Lifestyle

Why I Traveled To DC To Advocate For My Son

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When my son was born extremely preterm at 25 weeks, I was terrified. I didn’t know whether my baby would survive, and if he did, what his life would look like, and how we would care for him. I also never imagined that he would become such a driving force and deep inspiration to my family.

Conner spent the first 127 days of his life in the hospital, battling meningitis, multiple surgeries, a brain bleed, and liver disease. He was diagnosed with cerebral palsy, seizures, and blindness. Before Conner came into our lives, my husband and I had no idea what the term “medically complex” really meant. But we were unexpectedly tasked with facing countless medical crises and developmental delays, and helping our baby conquer the impossible and reach his full potential.

Now, Conner is a 9-year-old boy who many describe as fearless and inspirational. He has taught us so much about determination, caring for others, and devoting our energy in every way possible to making the world a brighter place.

Courtesy of Katiane Drummond

A couple weeks ago, we did this by traveling from New Jersey to Washington, D.C., to join 50 other families and the Children’s Hospital Association on Capitol Hill for Speak Now for Kids Family Advocacy Day. Our goal was to represent the 3 million kids in the United States with medical complexity, sharing our unique experiences in caring for Conner and urging members of congress to improve healthcare for children like him. We met with Senators, Congressional members, and staff from our district to discuss the importance of safeguarding Medicaid, which has been absolutely vital to Conner’s care.

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Many people think Medicaid is just for “poor people,” and don’t realize how crucial it is for America’s children. It covers nearly half of premature births, and two-thirds of the country’s children with complex medical conditions rely on the federal-state Medicaid program as their primary or supplemental insurance payer.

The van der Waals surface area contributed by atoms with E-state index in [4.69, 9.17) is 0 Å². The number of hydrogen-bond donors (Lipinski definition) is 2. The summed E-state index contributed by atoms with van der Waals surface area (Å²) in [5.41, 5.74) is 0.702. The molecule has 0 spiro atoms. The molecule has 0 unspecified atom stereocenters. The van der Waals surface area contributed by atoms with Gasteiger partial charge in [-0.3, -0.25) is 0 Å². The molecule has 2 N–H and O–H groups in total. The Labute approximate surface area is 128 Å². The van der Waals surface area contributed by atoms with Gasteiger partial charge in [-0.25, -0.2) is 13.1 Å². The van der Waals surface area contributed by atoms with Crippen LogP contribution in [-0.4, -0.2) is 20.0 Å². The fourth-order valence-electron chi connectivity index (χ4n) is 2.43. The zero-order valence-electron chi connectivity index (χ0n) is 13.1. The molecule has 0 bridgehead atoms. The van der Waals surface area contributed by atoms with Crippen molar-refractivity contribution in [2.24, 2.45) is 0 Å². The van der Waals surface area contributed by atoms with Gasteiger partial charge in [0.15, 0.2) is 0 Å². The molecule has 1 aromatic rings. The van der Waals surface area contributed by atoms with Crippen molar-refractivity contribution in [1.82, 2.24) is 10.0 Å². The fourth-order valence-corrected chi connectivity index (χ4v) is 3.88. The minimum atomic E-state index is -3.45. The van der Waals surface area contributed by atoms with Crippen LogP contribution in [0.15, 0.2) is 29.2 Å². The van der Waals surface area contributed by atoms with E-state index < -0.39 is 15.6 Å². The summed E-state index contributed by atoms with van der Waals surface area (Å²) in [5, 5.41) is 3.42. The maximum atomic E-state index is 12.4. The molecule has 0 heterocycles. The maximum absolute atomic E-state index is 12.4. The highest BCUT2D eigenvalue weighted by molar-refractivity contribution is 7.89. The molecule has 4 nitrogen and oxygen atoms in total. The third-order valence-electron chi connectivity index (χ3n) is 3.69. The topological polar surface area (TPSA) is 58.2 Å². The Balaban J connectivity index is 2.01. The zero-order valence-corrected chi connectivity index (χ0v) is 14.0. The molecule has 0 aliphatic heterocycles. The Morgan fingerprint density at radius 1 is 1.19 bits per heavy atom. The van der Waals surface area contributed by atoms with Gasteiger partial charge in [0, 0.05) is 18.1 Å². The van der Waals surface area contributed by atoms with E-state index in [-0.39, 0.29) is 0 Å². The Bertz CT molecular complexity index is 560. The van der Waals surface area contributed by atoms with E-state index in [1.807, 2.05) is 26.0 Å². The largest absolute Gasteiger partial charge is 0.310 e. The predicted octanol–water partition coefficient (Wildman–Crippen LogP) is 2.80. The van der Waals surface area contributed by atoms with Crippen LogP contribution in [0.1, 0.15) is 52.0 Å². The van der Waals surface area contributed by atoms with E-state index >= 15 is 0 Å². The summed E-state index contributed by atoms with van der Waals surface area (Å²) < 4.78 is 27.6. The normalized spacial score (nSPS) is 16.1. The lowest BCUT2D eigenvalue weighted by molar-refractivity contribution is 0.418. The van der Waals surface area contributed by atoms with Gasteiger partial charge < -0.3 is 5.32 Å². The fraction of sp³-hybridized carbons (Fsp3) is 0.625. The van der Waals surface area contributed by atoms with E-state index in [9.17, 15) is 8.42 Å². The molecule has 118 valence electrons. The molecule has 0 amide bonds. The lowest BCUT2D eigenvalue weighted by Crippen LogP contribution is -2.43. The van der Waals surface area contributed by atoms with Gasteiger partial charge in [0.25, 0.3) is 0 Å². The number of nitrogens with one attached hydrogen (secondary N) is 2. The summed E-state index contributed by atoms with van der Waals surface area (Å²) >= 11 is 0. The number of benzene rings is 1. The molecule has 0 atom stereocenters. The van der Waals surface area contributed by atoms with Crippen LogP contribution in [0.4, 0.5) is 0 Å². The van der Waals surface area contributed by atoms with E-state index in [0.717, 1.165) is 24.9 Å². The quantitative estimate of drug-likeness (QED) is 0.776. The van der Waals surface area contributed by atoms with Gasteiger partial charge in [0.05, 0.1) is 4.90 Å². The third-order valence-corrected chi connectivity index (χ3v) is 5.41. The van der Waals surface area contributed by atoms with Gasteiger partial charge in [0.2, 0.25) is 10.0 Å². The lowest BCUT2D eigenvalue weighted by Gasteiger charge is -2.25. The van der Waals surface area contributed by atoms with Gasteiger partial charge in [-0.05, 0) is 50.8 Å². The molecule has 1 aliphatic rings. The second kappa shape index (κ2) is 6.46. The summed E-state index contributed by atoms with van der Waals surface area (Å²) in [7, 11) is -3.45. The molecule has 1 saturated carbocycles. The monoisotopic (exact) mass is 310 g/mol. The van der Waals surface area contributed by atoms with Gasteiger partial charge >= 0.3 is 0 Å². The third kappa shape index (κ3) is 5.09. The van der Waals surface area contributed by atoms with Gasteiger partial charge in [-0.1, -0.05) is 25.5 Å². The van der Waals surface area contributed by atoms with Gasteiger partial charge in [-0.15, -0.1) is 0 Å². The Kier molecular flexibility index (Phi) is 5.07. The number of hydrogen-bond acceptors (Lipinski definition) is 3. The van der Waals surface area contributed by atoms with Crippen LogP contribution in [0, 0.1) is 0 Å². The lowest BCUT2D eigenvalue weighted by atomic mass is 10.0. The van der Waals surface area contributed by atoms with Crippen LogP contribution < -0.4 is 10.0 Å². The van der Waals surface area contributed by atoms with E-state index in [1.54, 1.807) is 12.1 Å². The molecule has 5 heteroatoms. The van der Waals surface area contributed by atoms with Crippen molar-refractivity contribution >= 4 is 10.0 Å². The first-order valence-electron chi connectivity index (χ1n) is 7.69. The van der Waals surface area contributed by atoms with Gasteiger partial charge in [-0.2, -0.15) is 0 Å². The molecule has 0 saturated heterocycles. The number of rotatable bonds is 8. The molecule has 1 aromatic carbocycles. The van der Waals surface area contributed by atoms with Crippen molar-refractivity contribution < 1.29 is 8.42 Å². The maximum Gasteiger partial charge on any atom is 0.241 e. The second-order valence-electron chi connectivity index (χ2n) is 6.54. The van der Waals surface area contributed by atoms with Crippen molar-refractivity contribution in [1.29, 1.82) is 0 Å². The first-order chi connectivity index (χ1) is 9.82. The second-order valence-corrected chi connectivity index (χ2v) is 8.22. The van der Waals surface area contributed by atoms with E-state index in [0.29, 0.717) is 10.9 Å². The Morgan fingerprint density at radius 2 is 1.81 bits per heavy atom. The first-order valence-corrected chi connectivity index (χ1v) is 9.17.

We wouldn’t be where we are today without the necessary coverage we receive from Medicaid. It has helped fill the gaps when our private insurance and TRICARE don’t cover certain needs, particularly the extremely supportive care Conner receives from Children’s Specialized Hospital in New Brunswick, N.J. Not only has Conner been cared for by dozens of highly-trained pediatric specialists, but the children’s hospital has been vital in giving us the tools we need to support his care at home, help him transition to school, and reach developmental milestones that otherwise would never have been possible.

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He still has many, many limitations and challenges. He continues seeing nine pediatric specialists for regular care. We’ve struggled with the emotional toll of often taking one step forward, only to take one painful step back. But we’ve also flourished as a family. In addition to advocating every year on Capitol Hill, we participate in other activities to help families struggling with medical issues, like volunteering at the Ronald McDonald House and participating in the Children’ s Specialized Hospital 5K Walk n’ Roll fundraiser. Conner’s older brother, C.J., already has high hopes of becoming a doctor one day, to help kids like his brother survive and thrive.

The good news is that medical advancements have expanded the lifespan of children with medical complexity and allowed them to live fuller lives. Years ago, most babies born very prematurely had no access to specialized care and did not have a shot at life. Now, with advances in neonatal medicine and the training of pediatric specialists, more children born prematurely are surviving. According to data from the Children’s Hospital Association, the inpatient mortality rate for children considered premature dropped from 3.4% in 2009 to 2.4% in 2018. They also found that fewer babies are being born extremely preterm, like Conner.

With these advancements, the population of children with complex medical needs is growing. Prematurity is associated with learning and motor disabilities, visual and hearing impairment, and developmental delays, contributing to approximately half of all disabilities in children. That is why it’s so important to safeguard Medicaid and make sure children’s health remains a top priority among policymakers.

Caring for Conner has pushed me and my family in unimaginable ways. It’s been extremely tough, yet extremely rewarding. It’s opened my eyes to the healthcare challenges our country faces, and all the important work that can be done to ensure families like mine are not forgotten.

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